We chat to the crazy lady behind her brand Smack Bang. Sophia Flegg is based in Newcastle and paints dogs, people, parrots, crosses and abstracts. Her instagram is hilarious ("Sometimes I get really worried that my wardrobe doesn't match my quickly decaying elderly body and then other times I don't give a shit and buy Pomeranian socks and wear them with hideous men's loafers and are sublimely happy.") and her work is equally as interesting! We love her. Get stalking NOW.
What were some of your first creative jobs?
Many moons ago when living in Melbourne I stuffed up my interview at an art school and my application was denied. I have no formal training. I threw it in for a couple of years, but painting and drawing is something I always gravitated towards so after working as a suit for a while, I quit and opened my own gallery through Renew Newcastle. Since then I have curated group exhibits with local and international artists and then had my own solo exhibitions in Newy, Sydney and a couple of places up the coast. The path I have followed up until that point had been pretty disjointed and, for me, so far removed from what I really cared about. Then one day I thought: just pull your finger out and just do it yourself. So that's what I have been doing ever since.
When did you launch Smack Bang and how would you describe it?
Smack Bang was created from the back of my last gallery; The Woods. The Woods was very clean and streamlined in its display of art, where with Smack Bang, I wanted the entire environment to be a piece of art within itself. The store stocked shirts, art, jewellery and wall hangings all made by me in my traditional bold colours. The store closed not so long ago, because I needed to be in the studio painting more than I needed to be in retail and now, from those two stores, I work solely on commission work while trying to fit in my own paintings for upcoming solo exhibitions.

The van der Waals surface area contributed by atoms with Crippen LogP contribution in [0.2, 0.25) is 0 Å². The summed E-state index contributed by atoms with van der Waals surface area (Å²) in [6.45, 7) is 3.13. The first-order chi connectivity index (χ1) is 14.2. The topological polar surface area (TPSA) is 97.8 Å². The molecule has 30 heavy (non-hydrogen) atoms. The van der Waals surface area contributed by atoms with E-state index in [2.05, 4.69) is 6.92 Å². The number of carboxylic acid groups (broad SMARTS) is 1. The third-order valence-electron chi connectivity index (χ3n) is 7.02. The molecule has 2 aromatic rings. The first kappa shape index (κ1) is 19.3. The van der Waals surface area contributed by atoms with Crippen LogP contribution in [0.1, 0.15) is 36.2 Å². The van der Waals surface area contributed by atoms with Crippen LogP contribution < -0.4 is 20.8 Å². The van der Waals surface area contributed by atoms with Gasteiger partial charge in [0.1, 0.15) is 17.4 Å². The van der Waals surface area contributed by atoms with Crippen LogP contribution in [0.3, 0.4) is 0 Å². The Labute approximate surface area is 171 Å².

What do you love about being a creative person in Newcastle?
There is a tidy little underground art scene here that is gaining some momentum and finally seeing the light of day and is being appreciated. We have some pretty groovy art festivals like TiNA Fest and Hit The Bricks. These are so important because it throws contemporary and street art right out there for everyone to see and get the recognition it deserves, then you get more people thinking "hey I wanna do that".. Elliptical. I guess also living in a town that doesn't have the same opportunities as big cities really gives you a strong self motivation and DIY work ethic.
Tell us about your recent solo exhibition?
I've been stupid busy the last couple of months working on commission work and now I'm stinging to just do a solo that is completely selfish. The last solo, "SLAP" was in Sydney at the end of last year and focused a lot on portraits of people and animals with big colour and I have been doing video projections. The next solo I want to get a little more weird and abstract with it, incorporate video and photo and make the whole thing into an experience as opposed to a viewing - I don't want to get boring, you know? I am also curating and participating in an all girl group exhibition in March, which is being organised currently, which is sure to be a doozie.
Which creatives do you look up to in Australia?
What are your personal and professional goals for 2014?
Experiment; I want to develop and evolve my style of painting and get real weird with it. My attention span is really small so I tire of things easily so I want to keep it moving. I want to do more video projections. Large scale art works. I want to s tart incorporating photo and paint. I want to design an album cover. Do more skate decks and boards. Learn silversmithing. So many things - I don't know which ones are personal or professional anymore, they kind of all just roll into one.
Salt Lake City
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